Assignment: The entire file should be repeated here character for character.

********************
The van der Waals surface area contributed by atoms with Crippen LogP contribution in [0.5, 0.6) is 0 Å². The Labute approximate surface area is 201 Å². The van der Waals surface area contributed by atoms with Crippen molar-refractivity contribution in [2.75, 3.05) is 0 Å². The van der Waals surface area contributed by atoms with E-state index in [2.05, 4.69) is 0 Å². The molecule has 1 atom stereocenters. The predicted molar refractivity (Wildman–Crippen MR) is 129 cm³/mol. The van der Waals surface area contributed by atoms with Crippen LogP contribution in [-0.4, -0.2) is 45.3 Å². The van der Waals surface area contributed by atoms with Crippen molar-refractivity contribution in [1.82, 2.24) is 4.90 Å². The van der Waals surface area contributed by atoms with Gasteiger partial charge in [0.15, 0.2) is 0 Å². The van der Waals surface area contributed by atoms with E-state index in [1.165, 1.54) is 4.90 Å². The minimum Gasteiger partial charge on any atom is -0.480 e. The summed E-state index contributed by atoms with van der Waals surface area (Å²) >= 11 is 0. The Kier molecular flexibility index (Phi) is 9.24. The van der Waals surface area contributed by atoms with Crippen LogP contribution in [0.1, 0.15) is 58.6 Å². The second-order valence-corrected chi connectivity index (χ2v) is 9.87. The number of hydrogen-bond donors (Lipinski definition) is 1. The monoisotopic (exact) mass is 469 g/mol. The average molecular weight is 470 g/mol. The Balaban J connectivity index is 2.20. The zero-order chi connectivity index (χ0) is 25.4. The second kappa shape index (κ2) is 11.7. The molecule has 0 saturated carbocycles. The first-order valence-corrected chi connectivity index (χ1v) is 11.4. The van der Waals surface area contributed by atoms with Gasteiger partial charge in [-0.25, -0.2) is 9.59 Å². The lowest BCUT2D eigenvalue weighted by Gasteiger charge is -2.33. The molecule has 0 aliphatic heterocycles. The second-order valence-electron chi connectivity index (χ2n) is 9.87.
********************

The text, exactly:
The van der Waals surface area contributed by atoms with Crippen LogP contribution in [0.5, 0.6) is 0 Å². The Labute approximate surface area is 201 Å². The van der Waals surface area contributed by atoms with Crippen molar-refractivity contribution in [2.75, 3.05) is 0 Å². The van der Waals surface area contributed by atoms with E-state index in [2.05, 4.69) is 0 Å². The molecule has 1 atom stereocenters. The predicted molar refractivity (Wildman–Crippen MR) is 129 cm³/mol. The van der Waals surface area contributed by atoms with Crippen LogP contribution in [-0.4, -0.2) is 45.3 Å². The van der Waals surface area contributed by atoms with Crippen molar-refractivity contribution in [1.82, 2.24) is 4.90 Å². The van der Waals surface area contributed by atoms with Gasteiger partial charge in [0.15, 0.2) is 0 Å². The van der Waals surface area contributed by atoms with E-state index in [1.165, 1.54) is 4.90 Å². The minimum Gasteiger partial charge on any atom is -0.480 e. The summed E-state index contributed by atoms with van der Waals surface area (Å²) >= 11 is 0. The Kier molecular flexibility index (Phi) is 9.24. The van der Waals surface area contributed by atoms with Crippen LogP contribution in [0.1, 0.15) is 58.6 Å². The second-order valence-corrected chi connectivity index (χ2v) is 9.87. The number of hydrogen-bond donors (Lipinski definition) is 1. The monoisotopic (exact) mass is 469 g/mol. The average molecular weight is 470 g/mol. The Balaban J connectivity index is 2.20. The zero-order chi connectivity index (χ0) is 25.4. The second kappa shape index (κ2) is 11.7. The molecule has 0 saturated carbocycles. The first-order valence-corrected chi connectivity index (χ1v) is 11.4. The van der Waals surface area contributed by atoms with Gasteiger partial charge in [-0.25, -0.2) is 9.59 Å². The lowest BCUT2D eigenvalue weighted by Gasteiger charge is -2.33. The molecule has 0 aliphatic heterocycles. The second-order valence-electron chi connectivity index (χ2n) is 9.87.